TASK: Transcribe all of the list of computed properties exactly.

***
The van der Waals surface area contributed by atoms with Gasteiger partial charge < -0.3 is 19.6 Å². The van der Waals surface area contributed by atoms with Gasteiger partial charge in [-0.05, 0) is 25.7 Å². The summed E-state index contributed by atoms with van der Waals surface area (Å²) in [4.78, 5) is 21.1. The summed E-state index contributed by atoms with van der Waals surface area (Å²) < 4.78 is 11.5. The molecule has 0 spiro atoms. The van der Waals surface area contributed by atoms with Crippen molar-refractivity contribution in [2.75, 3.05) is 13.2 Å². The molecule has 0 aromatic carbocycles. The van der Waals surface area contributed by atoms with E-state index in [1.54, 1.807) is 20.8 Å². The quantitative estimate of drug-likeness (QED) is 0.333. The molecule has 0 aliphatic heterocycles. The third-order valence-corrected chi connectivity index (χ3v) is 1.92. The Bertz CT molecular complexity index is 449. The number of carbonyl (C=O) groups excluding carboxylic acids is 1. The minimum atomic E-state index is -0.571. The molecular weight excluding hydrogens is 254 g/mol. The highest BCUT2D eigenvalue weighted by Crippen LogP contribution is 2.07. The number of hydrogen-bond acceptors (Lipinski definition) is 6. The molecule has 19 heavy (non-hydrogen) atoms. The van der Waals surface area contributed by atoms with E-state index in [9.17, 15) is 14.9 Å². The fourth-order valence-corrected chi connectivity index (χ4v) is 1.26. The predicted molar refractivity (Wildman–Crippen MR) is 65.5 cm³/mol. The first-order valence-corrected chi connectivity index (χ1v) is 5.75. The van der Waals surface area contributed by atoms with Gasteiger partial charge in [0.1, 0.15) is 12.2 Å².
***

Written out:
The van der Waals surface area contributed by atoms with Gasteiger partial charge < -0.3 is 19.6 Å². The van der Waals surface area contributed by atoms with Gasteiger partial charge in [-0.05, 0) is 25.7 Å². The summed E-state index contributed by atoms with van der Waals surface area (Å²) in [4.78, 5) is 21.1. The summed E-state index contributed by atoms with van der Waals surface area (Å²) < 4.78 is 11.5. The molecule has 0 spiro atoms. The van der Waals surface area contributed by atoms with Crippen molar-refractivity contribution in [2.75, 3.05) is 13.2 Å². The molecule has 0 aromatic carbocycles. The van der Waals surface area contributed by atoms with E-state index in [1.54, 1.807) is 20.8 Å². The quantitative estimate of drug-likeness (QED) is 0.333. The molecule has 0 aliphatic heterocycles. The third-order valence-corrected chi connectivity index (χ3v) is 1.92. The Bertz CT molecular complexity index is 449. The number of carbonyl (C=O) groups excluding carboxylic acids is 1. The minimum atomic E-state index is -0.571. The molecular weight excluding hydrogens is 254 g/mol. The highest BCUT2D eigenvalue weighted by Crippen LogP contribution is 2.07. The number of hydrogen-bond acceptors (Lipinski definition) is 6. The molecule has 19 heavy (non-hydrogen) atoms. The van der Waals surface area contributed by atoms with E-state index in [9.17, 15) is 14.9 Å². The fourth-order valence-corrected chi connectivity index (χ4v) is 1.26. The predicted molar refractivity (Wildman–Crippen MR) is 65.5 cm³/mol. The first-order valence-corrected chi connectivity index (χ1v) is 5.75. The van der Waals surface area contributed by atoms with Gasteiger partial charge in [0.1, 0.15) is 12.2 Å².